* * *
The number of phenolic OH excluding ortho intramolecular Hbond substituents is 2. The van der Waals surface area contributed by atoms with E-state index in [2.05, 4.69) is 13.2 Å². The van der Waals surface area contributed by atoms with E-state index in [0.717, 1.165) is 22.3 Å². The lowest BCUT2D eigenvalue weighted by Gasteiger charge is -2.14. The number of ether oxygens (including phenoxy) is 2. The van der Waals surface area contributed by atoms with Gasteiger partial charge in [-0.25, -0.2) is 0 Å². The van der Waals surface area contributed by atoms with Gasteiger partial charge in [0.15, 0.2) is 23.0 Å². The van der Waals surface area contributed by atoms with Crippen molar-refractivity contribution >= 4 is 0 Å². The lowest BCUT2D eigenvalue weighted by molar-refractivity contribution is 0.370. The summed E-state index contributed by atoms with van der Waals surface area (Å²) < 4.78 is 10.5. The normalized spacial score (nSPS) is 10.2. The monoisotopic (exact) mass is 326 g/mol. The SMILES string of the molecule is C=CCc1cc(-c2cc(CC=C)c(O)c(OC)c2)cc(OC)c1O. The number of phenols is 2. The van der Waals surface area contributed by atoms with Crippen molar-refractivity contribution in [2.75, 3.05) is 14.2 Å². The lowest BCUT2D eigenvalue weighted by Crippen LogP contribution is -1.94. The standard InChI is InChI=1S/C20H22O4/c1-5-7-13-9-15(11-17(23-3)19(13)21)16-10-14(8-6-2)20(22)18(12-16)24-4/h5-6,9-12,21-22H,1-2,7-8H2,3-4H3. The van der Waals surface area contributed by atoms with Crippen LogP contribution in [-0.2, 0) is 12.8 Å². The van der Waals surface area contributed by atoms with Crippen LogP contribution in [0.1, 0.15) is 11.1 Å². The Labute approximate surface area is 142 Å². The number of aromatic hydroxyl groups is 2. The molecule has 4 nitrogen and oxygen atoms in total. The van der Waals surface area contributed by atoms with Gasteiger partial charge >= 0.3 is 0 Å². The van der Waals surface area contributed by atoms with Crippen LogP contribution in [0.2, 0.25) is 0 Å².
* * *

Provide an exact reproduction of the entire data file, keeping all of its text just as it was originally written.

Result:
The number of phenolic OH excluding ortho intramolecular Hbond substituents is 2. The van der Waals surface area contributed by atoms with E-state index in [2.05, 4.69) is 13.2 Å². The van der Waals surface area contributed by atoms with E-state index in [0.717, 1.165) is 22.3 Å². The lowest BCUT2D eigenvalue weighted by Gasteiger charge is -2.14. The number of ether oxygens (including phenoxy) is 2. The van der Waals surface area contributed by atoms with Gasteiger partial charge in [-0.25, -0.2) is 0 Å². The van der Waals surface area contributed by atoms with Gasteiger partial charge in [0.15, 0.2) is 23.0 Å². The van der Waals surface area contributed by atoms with Crippen molar-refractivity contribution >= 4 is 0 Å². The lowest BCUT2D eigenvalue weighted by molar-refractivity contribution is 0.370. The summed E-state index contributed by atoms with van der Waals surface area (Å²) < 4.78 is 10.5. The normalized spacial score (nSPS) is 10.2. The monoisotopic (exact) mass is 326 g/mol. The SMILES string of the molecule is C=CCc1cc(-c2cc(CC=C)c(O)c(OC)c2)cc(OC)c1O. The number of phenols is 2. The van der Waals surface area contributed by atoms with Crippen molar-refractivity contribution in [2.75, 3.05) is 14.2 Å². The lowest BCUT2D eigenvalue weighted by Crippen LogP contribution is -1.94. The standard InChI is InChI=1S/C20H22O4/c1-5-7-13-9-15(11-17(23-3)19(13)21)16-10-14(8-6-2)20(22)18(12-16)24-4/h5-6,9-12,21-22H,1-2,7-8H2,3-4H3. The van der Waals surface area contributed by atoms with Crippen LogP contribution in [-0.2, 0) is 12.8 Å². The van der Waals surface area contributed by atoms with Crippen LogP contribution in [0.1, 0.15) is 11.1 Å². The Labute approximate surface area is 142 Å². The number of aromatic hydroxyl groups is 2. The molecule has 4 nitrogen and oxygen atoms in total. The van der Waals surface area contributed by atoms with Gasteiger partial charge >= 0.3 is 0 Å². The van der Waals surface area contributed by atoms with Crippen LogP contribution in [0.2, 0.25) is 0 Å².